The following article was published by The American Planning Association on May 13, 2020.
This spring, work changed overnight as governments mandated stay-at-home orders and offices went virtual. For planners long dependent on public meetings and community engagement, this has presented its own set of challenges — especially when it comes to equity. With around 19 million Americans still lacking broadband access and face-to-face outreach on hold, the digital divide has never seemed wider.
Here’s a look at some of the ways planners and local leaders are keeping engagement efforts inclusive, even while social distancing.
1. Make sure you’re mobile compatible.
The pandemic moved too fast to expand broadband access in preparation for social distancing, but people without connections at home might still be online, says Eric Frederick, AICP, vice president of community affairs at Connected Nation, a rural internet accessibility advocacy organization. According to Pew Research Center, 81 percent of Americans currently own a smartphone. That means it’s imperative that all digital outreach efforts are mobile app compatible, Frederick says. He also suggests making mobile hotspots available to residents to supplement mobile phone internet services.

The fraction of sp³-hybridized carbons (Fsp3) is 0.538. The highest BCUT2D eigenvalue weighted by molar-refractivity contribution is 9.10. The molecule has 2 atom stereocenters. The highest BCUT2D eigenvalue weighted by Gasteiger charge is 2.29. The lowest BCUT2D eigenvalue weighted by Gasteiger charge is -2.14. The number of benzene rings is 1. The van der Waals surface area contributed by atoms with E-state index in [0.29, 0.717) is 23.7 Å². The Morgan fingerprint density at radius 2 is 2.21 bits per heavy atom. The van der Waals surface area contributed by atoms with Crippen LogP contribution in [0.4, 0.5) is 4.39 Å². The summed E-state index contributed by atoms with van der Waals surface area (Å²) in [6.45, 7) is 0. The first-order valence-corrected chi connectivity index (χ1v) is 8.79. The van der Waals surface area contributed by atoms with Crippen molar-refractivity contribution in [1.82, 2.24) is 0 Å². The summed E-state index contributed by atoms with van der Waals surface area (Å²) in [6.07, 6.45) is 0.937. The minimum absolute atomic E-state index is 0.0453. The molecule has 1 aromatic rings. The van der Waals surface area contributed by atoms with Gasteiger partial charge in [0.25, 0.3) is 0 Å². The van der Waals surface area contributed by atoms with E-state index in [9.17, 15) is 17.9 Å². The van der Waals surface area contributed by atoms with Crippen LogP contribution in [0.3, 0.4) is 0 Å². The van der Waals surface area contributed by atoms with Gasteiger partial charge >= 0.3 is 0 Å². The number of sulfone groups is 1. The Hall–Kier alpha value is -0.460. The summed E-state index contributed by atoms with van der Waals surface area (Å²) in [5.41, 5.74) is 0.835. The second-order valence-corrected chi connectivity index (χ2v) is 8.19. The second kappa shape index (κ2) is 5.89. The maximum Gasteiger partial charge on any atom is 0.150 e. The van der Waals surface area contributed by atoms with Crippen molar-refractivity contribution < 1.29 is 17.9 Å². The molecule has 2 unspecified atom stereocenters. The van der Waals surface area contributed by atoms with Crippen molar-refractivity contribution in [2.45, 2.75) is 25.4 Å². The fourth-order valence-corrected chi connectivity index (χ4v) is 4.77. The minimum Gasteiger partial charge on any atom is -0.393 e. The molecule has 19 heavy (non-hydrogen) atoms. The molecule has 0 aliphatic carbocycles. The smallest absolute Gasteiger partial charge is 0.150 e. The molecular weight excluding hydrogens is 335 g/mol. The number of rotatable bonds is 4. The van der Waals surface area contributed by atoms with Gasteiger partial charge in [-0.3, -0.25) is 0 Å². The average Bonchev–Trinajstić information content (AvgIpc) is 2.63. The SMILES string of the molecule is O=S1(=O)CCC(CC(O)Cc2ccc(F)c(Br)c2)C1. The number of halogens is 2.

2. Manage expectations.
Chicago Alderman Carlos Ramirez-Rosa advocates standardizing public engagement practices — whether in person or virtual — so stakeholders always know what to expect and will feel more comfortable about participating. “That is really important for us,” he says. “People can say, ‘I know how this works, that I can attend the meeting, that my presence there will be impactful, and I have a sense of what is going to occur.'” Since his office started this practice, residents have become more engaged in local planning, he says.
3. Overcome the in-person bias.
Sometimes feedback from digital communications is taken less seriously, says Deb Meihoff, AICP, principal and owner of the Portland, Oregon-based consulting firm Communitas. But while a lack of face-to-face contact might make participation feel less engaged, digital communications are no less genuine, she says. And for some community members, like people living with disabilities, digital platforms have always been easier to use. With more work being done virtually, Meihoff hopes planners can lose their prejudices against digital participation to allow for expanded use, now and in the future.
4. Crowdsource solutions.
Alderman Ramirez-Rosa suggests using your community’s best resource: the people living in it. He’s spent two terms working to make public participation more equitable, but the sudden need to go digital has thrown much of that past work out the window. During his first virtual meeting, he found that one of the biggest issues was providing live translations — a necessity for the Spanish speakers in his constituency. “We are going to bring this to our community group and ask their opinion,” he says, because they might already be familiar with translation tools and practices his office has yet to test.
Learn more by reading the next three steps HERE!
Share this Post